CDC said available statistical models of the Diamond Princess outbreak suggest that 17.9% of infected persons never developed symptoms.
Tracing the spread
In an analysis of the Diamond Princess and Grand Princess cases, the CDC traced how the infection spread, and said SARS-CoV-2 RNA was identified on a variety of surfaces in cabins of both symptomatic and asymptomatic infected passengers up to 17 days after cabins were vacated on Diamond Princess before disinfection procedures were conducted.
RNA, short for ribonucleic acid, is material that carries the genetic information of many viruses. It can indicate if the virus was present but does not indicate the virus was still alive.
'Although these data cannot be used to determine whether transmission occurred from contaminated surfaces, further study of fomite transmission of SARS-CoV-2 aboard cruise ships is warranted,' CDC said. 'Fomite' refers to objects that may be contaminated with infectious organisms and serve in their transmission.
Three cruises, more than 800 cases, 10 deaths
According to CDC, COVID-19 outbreaks associated with three cruise ship voyages resulted in more than 800 laboratory-confirmed cases among passengers and crew, including 10 deaths, with transmission occurring across multiple voyages of several ships.
To recap, during Feb. 7-23, the largest cluster of cases outside mainland China occurred on Diamond Princess, which was quarantined in Yokohama Feb. 3. On March 6, cases were identified on Grand Princess off the coast of California; that ship was subsequently quarantined. By March 17, confirmed cases of COVID-19 had been associated with at least 25 additional cruise ship voyages.
On Feb. 21, CDC recommended avoiding travel on cruise ships in Southeast Asia; on March 8, this was broadened to include deferring all cruise ship travel worldwide for those with underlying health conditions and for people 65 and older. On March 13, Cruise Lines International Association announced a 30-day voluntary suspension of cruise operations in the United States. CDC issued a level 3 travel warning on March 17, recommending that all cruise travel be deferred worldwide.
On Diamond Princess, transmission largely occurred among passengers before quarantine was implemented, whereas crew infections peaked after quarantine. On Grand Princess, crew were likely infected on a first voyage and then transmitted the virus to passengers on a second voyage, CDC said.
On Jan. 20, Diamond Princess departed Yokohama, carrying approximately 3,700 passengers and crew. Five days later, a symptomatic passenger left the ship in Hong Kong, where he tested positive. On Feb. 3, the ship returned to Japan, after making six stops in three countries. Japanese authorities were notified of the COVID-19 diagnosis in the passenger who disembarked in Hong Kong, and the ship was quarantined. Information about social distancing and monitoring of symptoms was communicated to passengers.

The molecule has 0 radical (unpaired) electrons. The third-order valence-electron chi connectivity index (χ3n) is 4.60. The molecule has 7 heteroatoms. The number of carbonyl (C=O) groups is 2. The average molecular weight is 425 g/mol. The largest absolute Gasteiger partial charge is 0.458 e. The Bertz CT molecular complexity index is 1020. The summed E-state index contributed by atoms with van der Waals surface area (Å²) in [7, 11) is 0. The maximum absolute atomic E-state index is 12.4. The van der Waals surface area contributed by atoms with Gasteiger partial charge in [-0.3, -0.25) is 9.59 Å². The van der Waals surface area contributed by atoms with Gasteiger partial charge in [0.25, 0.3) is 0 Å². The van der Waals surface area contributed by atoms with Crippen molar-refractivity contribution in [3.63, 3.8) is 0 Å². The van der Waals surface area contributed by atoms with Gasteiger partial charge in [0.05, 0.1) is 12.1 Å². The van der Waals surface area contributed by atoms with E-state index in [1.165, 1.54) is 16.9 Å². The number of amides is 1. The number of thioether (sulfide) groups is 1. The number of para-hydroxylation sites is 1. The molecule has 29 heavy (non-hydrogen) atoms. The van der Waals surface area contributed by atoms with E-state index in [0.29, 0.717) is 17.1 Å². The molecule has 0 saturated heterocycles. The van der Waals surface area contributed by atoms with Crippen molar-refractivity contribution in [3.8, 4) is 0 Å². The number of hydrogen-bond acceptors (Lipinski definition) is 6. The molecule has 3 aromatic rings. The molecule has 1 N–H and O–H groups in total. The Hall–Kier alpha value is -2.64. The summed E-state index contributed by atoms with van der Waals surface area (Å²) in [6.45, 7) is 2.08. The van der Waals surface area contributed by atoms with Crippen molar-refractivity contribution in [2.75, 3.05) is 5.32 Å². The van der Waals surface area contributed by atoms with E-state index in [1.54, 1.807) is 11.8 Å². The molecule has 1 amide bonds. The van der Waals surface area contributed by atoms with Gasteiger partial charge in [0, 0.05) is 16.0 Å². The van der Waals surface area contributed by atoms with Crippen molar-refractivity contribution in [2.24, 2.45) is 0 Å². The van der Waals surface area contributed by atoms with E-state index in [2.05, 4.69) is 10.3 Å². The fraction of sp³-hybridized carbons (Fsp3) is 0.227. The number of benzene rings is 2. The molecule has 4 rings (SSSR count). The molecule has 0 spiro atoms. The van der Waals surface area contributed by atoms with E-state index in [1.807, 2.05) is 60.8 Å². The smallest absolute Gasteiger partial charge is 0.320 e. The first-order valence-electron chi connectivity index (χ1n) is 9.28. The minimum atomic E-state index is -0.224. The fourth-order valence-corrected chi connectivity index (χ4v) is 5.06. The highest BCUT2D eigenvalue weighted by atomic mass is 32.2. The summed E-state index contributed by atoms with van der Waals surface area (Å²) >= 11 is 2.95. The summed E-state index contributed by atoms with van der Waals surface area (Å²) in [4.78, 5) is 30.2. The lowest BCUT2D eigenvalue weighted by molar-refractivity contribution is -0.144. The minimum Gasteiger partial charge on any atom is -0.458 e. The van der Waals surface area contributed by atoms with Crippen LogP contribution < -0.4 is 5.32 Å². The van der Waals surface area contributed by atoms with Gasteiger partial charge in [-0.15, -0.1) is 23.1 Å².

On Feb. 5, passengers were quarantined in their cabins; crew continued to work and, therefore, could not be isolated. As Japanese health officials subsequently acknowledged, this was a mistake in their direction of the quarantine.
Ultimately, among 3,711 Diamond Princess passengers and crew, 712 (19.2%) had positive test results. Of these, 331 (46.5%) were asymptomatic at the time of testing. Among 381 symptomatic patients, 37 (9.7%) required intensive care, and nine (1.3%) died. Infections also occurred among three Japanese responders, including one nurse, one quarantine officer and one administrative officer. As of March 13, among 428 US passengers and crew, 107 (25%) had positive test results. Eleven US passengers remain hospitalized in Japan (their median age is 75), including seven in serious condition.
During Feb. 11-21, Grand Princess sailed round-trip from San Francisco, making four stops in Mexico. Most of the 1,111 crew and 68 passengers from this cruise remained on board for a second voyage that departed San Francisco on Feb. 21, with a planned return on March 7.
On March 4, a clinician in California reported two patients with COVID-19 symptoms who had traveled on the first voyage, one with positive results. CDC notified the cruise line, which began canceling group activities. More than 20 additional cases among persons who did not travel on the second cruise were identified from the first cruise, the majority in California. One death has been reported.
On March 5, a response team was transported by helicopter to the ship to collect specimens from 45 passengers and crew with respiratory symptoms; 21 (46.7%), including two passengers and 19 crew, tested positive. Passengers and symptomatic crew were asked to self-quarantine in their cabins, and room service replaced public dining until disembarkation. Following docking in Oakland, California, on March 8, passengers and crew were transferred to land-based sites for a 14-day quarantine period or isolation.
During land-based quarantine in the United States, all persons were offered testing. As of March 21, of 469 people with available test results, 78 (16.6%) were positive.
The full CDC report is here.